The DIS has been accused of non-accountability and unethical practices as well as of being a burden on the fiscus. So, the Opposition demanded, from the President, a forensic audit for the purpose of cleaning up the DIS. They demand a start from a clean slate.
The second demand by the Opposition is that the law be reviewed to ensure greater accountability of the DIS to Parliament. What are some of the issues that the opposition think should be reviewed? The contention is that the executive cannot appoint a Committee of Parliament to scrutinize an executive institution.
Already, it is argued, Parliament is less independent and it is dominated by the executive. It is contended that the Committee should be established by the Standing Orders and be appointed by a Select Committee of Parliament. There is also an argument that the Committee should report to Parliament and not to the President and that the Minister should not have any role in the Committee.
Democratic and Parliamentary oversight of the intelligence is relatively a new phenomenon across the World. Even developed democracies are still grappling with some of these issues. However, there are acceptable standards or what might be called international best practices which have evolved over the past two or so decades.
In the UK for instance, MPs of the Intelligence and Security Committee are appointed by the Houses of Parliament, having been nominated by the Prime Minister in consultation with the Leader of the Opposition. This is a good balancing exercise of involvement of both the executive and the legislature. Consultation is taken for granted in Botswana context in the sense that it has been reduced to just informing the Leader of Opposition without much regard to his or her ideas; they are never taken seriously.
Furthermore, the current Committee in the UK has four Members of the ruling party and five MPs from the opposition. It is a fairly balanced Committee in terms of Parliamentary representation. However, as said above, the President of Botswana appointed six ruling party MPs and three from the opposition.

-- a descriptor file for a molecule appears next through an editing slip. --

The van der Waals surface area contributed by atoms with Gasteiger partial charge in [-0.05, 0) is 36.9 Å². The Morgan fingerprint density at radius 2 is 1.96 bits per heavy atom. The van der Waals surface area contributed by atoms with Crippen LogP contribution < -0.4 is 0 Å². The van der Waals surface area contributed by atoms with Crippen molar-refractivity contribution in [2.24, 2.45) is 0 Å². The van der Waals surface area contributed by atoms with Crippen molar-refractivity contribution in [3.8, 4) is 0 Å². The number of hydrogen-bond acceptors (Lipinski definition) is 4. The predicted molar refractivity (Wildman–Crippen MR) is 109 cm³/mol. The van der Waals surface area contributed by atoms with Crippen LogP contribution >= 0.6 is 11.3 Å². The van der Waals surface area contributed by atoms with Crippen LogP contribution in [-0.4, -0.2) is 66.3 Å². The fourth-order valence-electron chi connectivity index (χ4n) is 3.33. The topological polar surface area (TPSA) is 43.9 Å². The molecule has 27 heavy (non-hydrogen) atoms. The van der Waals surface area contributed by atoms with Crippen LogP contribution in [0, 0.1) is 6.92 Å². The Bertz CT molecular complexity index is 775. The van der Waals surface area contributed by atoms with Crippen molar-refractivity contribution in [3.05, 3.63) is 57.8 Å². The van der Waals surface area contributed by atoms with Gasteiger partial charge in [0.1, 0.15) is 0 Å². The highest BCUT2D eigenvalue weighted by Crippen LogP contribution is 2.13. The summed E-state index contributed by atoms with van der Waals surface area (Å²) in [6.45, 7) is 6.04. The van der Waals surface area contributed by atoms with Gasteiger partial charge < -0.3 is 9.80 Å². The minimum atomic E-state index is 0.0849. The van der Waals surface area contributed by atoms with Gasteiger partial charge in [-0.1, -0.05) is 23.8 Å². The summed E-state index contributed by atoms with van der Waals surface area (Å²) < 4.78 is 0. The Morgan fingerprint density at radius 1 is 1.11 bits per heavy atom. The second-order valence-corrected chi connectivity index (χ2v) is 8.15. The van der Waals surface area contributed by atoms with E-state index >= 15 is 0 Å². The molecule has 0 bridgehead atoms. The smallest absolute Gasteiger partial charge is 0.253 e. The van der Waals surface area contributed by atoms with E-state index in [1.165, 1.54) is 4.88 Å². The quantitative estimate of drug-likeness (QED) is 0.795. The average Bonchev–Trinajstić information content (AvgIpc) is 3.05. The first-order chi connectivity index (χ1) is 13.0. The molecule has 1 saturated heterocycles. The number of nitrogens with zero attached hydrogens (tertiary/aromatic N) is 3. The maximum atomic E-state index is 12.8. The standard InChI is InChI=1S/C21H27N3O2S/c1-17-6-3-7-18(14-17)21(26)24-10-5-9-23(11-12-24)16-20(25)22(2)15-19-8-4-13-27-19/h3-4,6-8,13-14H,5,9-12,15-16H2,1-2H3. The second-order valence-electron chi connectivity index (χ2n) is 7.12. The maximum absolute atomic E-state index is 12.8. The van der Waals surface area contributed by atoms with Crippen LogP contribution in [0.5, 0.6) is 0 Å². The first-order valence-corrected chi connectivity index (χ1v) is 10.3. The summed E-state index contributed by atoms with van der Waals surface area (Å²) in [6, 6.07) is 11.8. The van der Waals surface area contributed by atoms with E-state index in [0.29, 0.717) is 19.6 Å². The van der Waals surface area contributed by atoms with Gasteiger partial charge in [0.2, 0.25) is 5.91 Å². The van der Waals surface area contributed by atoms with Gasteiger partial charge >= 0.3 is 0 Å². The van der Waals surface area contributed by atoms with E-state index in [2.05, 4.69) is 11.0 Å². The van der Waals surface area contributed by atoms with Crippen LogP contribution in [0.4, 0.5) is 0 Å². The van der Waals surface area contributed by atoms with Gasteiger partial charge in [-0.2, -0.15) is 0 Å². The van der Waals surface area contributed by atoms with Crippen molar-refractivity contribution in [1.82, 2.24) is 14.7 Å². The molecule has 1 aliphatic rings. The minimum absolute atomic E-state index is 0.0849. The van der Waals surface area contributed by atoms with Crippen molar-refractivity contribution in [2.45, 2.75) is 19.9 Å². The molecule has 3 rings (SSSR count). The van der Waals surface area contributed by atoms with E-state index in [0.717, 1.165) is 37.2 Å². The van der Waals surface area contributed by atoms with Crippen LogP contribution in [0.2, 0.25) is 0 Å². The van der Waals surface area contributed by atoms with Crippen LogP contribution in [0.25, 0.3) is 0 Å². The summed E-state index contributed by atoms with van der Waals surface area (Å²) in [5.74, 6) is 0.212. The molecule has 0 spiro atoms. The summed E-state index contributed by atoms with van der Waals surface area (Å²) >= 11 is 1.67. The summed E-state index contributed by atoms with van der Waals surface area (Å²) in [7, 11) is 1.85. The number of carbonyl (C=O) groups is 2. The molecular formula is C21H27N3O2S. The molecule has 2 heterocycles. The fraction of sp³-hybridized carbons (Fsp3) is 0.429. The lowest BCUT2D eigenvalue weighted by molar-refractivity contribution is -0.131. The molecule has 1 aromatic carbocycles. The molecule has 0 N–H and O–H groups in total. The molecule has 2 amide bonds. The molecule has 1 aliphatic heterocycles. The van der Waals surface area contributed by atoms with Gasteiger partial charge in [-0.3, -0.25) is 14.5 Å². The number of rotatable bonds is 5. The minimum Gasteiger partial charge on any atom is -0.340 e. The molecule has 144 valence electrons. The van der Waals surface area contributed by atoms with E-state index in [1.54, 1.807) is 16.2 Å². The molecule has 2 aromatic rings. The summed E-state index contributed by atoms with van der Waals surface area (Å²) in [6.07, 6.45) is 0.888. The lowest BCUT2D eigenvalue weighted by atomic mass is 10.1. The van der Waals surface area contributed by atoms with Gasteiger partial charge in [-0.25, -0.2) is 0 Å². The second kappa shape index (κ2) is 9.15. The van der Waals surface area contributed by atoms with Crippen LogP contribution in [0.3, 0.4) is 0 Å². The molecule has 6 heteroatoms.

The imbalance is preposterous and more pronounced with clear intentions of getting the executive way through the ruling party representatives in the Committee. The intention to avoid scrutiny is clear from the numbers of the ruling party MPs in the Committee.
There is also an international standard of removing sensitive parts which may harm national security from the report before it is tabled in the legislature. The previous and current reluctance of the executive arms to open up on Defence and Security matters emanate from this very reason of preserving and protecting national security.
But national security should be balanced with public interest and other democratic principles. The decision to expunge certain information which may be prejudicial to national security should not be an arbitrary and exclusive decision of the executive but a collective decision of a well fairly balanced Committee in consultation with the Speaker and the minister responsible.
There is no doubt that the DIS has been a rogue institution. The reluctance by the President to commit to democratic-parliamentary oversight reforms presupposes a lack of commitment to democratization. The President has no interest in seeing a reformed DIS with effective oversight of the agency.
He is insincere. This is because the President loathes the idea losing an iota of power and sharing it with any other democratic institution. He sees the agency as his power lever to sustain his stay in the high office. He thought he could sanitize himself with an ineffective DIS Committee that would dance to his tune.
The non-participation of the opposition MPs renders the Committee dysfunctional; it cannot function as this would be unlawful. Participation of the opposition is a legal requirement. Even if it can meet, it would lack legitimacy; it cannot be taken seriously. The President should therefore act on the oversight demands and reform the DIS if he is to be taken seriously.
For years I have trained people about paradigm shifts – those light-bulb-switch-on moments – where there is a seismic change from the usual way of thinking about something to a newer, better way.
I like to refer to them as ‘aha’ moments because of the sudden understanding of something which was previously incomprehensible. However, the topic of today’s article is the complete antithesis of ‘aha’. Though I’d love to tell you I’d had a ‘eureka ‘, ‘problem solved’ moment, I am faced with the complete opposite – an ‘oh-no’ moment or Lost Leader Syndrome.